THE literary man, and even editors sometimes, have strange notions of what is proper to the illustrator’s function. It is an authentic fact that a well-known editor commissioned an artist to make a drawing ” showing the British Possessions all round the globe by leaving out the shadows.”
Dickens, as is well known, set great store by the illustrations of his novels, and perhaps this is not to be wondered at since the Pickwick Papers were begun as letterpress to accompany drawings ; though this process was soon reversed. This method of writing up to drawings rather than making drawings to illustrate a text seems to have been fairly general until well into the ‘Sixties.
In Pendennis we are told that Percy Popjoy had written some verses to illustrate one of the pictures which was called the “Church Porch.” A Spanish damsel was hastening to church with a large prayer book ; a youth hidden in a niche was watching this young woman. The picture was pretty, but the great genius of Percy Popjoy had deserted him, for he had made the most execrable verses which were ever perpetrated by a young nobleman. Pendennis tries his hand, on Warrington’s advice, and `turns out Thackeray’s prettiest verses to the plate. Thackeray doubtless invented the occasion to work in the verses, but it appears to have been a common practice to write up to the illustrations.
Among the writers who have obviously ” written up to ” the illustrations are Frederick Locker, Tom Taylor, and, I am inclined to think, Robert Buchanan, in a list that includes also Christina Rossetti, William Allingham, George Macdonald, the Hon. Mrs. Norton, and Tom Hood.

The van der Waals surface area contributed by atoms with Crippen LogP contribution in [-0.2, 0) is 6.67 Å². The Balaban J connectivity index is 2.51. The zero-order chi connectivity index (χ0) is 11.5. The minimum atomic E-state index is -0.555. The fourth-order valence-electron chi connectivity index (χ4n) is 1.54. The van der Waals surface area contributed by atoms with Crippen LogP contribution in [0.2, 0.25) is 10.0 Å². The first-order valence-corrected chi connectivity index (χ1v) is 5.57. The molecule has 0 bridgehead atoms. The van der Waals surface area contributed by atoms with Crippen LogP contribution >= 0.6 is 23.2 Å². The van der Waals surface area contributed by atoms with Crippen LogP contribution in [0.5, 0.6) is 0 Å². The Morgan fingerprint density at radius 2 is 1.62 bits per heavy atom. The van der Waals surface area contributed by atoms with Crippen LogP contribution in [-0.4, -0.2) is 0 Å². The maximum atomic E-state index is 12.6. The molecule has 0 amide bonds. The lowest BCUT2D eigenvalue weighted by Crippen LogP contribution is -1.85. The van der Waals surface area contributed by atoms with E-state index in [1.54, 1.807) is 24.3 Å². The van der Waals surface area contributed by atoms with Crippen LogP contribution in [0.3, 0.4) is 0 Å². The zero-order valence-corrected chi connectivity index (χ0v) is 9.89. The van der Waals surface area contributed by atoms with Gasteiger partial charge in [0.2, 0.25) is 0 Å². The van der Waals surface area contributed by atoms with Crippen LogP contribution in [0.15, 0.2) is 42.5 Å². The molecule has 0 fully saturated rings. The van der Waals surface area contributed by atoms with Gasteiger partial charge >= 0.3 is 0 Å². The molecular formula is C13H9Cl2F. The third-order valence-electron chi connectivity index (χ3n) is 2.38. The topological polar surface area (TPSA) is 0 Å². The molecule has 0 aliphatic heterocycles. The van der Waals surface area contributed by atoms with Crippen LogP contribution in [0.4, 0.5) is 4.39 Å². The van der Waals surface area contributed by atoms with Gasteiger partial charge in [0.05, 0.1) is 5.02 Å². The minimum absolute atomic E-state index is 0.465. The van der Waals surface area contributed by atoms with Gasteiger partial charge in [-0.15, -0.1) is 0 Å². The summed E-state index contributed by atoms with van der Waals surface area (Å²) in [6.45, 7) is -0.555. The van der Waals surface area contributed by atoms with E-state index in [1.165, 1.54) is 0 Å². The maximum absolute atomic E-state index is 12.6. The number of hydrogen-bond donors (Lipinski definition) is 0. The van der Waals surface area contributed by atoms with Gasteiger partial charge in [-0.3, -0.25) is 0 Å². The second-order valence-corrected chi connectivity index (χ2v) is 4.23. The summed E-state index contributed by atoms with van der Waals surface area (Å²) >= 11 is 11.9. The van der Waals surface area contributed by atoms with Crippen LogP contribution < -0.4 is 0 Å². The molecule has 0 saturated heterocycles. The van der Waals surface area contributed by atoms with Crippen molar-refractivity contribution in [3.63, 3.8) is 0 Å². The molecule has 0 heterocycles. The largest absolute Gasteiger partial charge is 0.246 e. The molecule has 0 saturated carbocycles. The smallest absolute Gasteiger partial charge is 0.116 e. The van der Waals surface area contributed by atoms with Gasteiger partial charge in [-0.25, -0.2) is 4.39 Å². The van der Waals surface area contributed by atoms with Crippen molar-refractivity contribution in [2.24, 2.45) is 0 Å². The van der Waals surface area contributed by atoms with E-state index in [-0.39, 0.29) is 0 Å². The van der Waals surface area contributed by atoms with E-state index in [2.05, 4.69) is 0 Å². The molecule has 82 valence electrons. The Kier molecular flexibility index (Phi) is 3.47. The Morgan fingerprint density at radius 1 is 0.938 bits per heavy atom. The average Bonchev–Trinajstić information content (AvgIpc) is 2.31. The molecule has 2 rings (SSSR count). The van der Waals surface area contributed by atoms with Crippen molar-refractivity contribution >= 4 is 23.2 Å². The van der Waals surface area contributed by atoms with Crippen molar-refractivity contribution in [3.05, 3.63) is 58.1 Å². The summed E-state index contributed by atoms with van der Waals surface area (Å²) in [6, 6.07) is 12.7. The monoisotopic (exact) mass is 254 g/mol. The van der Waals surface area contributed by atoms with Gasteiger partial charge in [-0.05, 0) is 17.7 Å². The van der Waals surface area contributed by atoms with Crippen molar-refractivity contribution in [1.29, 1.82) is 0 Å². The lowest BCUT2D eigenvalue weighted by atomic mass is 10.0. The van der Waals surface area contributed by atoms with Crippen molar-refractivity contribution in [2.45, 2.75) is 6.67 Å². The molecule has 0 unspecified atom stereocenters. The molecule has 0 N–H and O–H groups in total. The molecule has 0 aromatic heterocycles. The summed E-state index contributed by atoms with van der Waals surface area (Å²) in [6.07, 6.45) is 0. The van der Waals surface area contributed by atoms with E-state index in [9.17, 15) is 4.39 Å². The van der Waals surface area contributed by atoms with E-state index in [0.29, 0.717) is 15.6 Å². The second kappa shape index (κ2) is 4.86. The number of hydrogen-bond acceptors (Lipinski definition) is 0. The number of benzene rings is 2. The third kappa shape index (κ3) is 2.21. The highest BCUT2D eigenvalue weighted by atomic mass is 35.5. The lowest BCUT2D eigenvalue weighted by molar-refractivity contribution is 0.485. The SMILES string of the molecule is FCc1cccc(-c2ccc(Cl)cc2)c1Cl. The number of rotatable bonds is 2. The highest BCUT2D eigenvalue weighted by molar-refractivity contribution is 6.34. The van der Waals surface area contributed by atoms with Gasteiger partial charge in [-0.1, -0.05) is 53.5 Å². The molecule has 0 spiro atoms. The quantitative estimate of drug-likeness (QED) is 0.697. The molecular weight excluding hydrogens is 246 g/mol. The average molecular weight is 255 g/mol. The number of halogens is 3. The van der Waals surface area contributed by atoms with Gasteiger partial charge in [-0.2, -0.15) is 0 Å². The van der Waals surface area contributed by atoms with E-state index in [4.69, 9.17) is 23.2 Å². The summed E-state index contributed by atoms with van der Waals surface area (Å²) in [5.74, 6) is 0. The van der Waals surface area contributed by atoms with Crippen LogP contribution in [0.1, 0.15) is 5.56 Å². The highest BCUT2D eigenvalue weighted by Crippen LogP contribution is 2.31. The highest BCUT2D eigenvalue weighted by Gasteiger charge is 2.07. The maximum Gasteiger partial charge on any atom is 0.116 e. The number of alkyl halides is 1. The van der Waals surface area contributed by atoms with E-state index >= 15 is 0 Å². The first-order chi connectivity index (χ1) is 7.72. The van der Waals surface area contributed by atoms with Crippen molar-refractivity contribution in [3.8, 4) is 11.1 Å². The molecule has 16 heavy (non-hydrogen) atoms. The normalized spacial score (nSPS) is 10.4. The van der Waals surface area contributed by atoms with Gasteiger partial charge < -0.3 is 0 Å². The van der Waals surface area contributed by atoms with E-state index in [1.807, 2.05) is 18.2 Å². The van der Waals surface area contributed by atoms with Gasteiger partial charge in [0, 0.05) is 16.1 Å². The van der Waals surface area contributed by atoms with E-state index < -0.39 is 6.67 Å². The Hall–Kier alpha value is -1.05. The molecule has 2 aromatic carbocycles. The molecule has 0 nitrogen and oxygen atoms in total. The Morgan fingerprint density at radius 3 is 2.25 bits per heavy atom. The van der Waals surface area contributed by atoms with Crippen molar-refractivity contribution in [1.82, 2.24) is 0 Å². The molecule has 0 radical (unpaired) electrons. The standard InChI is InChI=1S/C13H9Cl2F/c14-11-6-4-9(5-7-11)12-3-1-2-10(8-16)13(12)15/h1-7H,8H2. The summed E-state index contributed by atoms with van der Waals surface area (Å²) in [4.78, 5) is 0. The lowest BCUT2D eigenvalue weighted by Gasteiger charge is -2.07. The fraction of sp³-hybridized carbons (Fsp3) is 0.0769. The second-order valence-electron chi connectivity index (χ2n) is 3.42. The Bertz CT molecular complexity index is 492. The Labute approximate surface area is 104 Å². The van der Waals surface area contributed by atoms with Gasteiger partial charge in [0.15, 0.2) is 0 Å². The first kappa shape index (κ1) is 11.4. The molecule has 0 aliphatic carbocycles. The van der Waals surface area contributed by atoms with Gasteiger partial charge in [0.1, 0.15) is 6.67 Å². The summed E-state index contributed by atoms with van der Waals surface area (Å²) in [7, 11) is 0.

A famous case of a picture inspiring verses was that of Whistler’s ” Little White Girl,” to which Swinburne was moved to write :
” White Rose in Red rose Garden Is not so white.”
which is interesting in so much as Whistler in the few drawings he made for illustrative purposes paid scant attention to the letterpress, and had as little to do with any extraneous interest as possible in all his art.
At present the usual course is for the Art Editor to hand over the MS. of a story to an artist whose work he regards as likely to be appropriate, leaving the selection of subjects to him, but giving any necessary information as to the space allotted and the time allowed. Drawings are not generally ” written up to ” unless they are of a topical or seasonal character, nor are they often accepted simply for their intrinsic interest. The Yellow Book had the idea of endeavouring to change this by printing drawings independently of text, but not many were drawn specially, artists using the quarterly rather as a vehicle, much of the work published, with the exception of Beardsley’s own, being from pictures, etchings or studies not primarily intended for reproduction at all, and the same was the case with The Savoy. The idea was excellent, and it is a pity that it is not more acted upon. We have no publication at the present time with the spacious dignity of the Portfolio, under P. G. Hamerton, in spite of the comparative cheapness of modern methods of printing, paper and reproduction, compared with those in vogue in Hamerton’s time.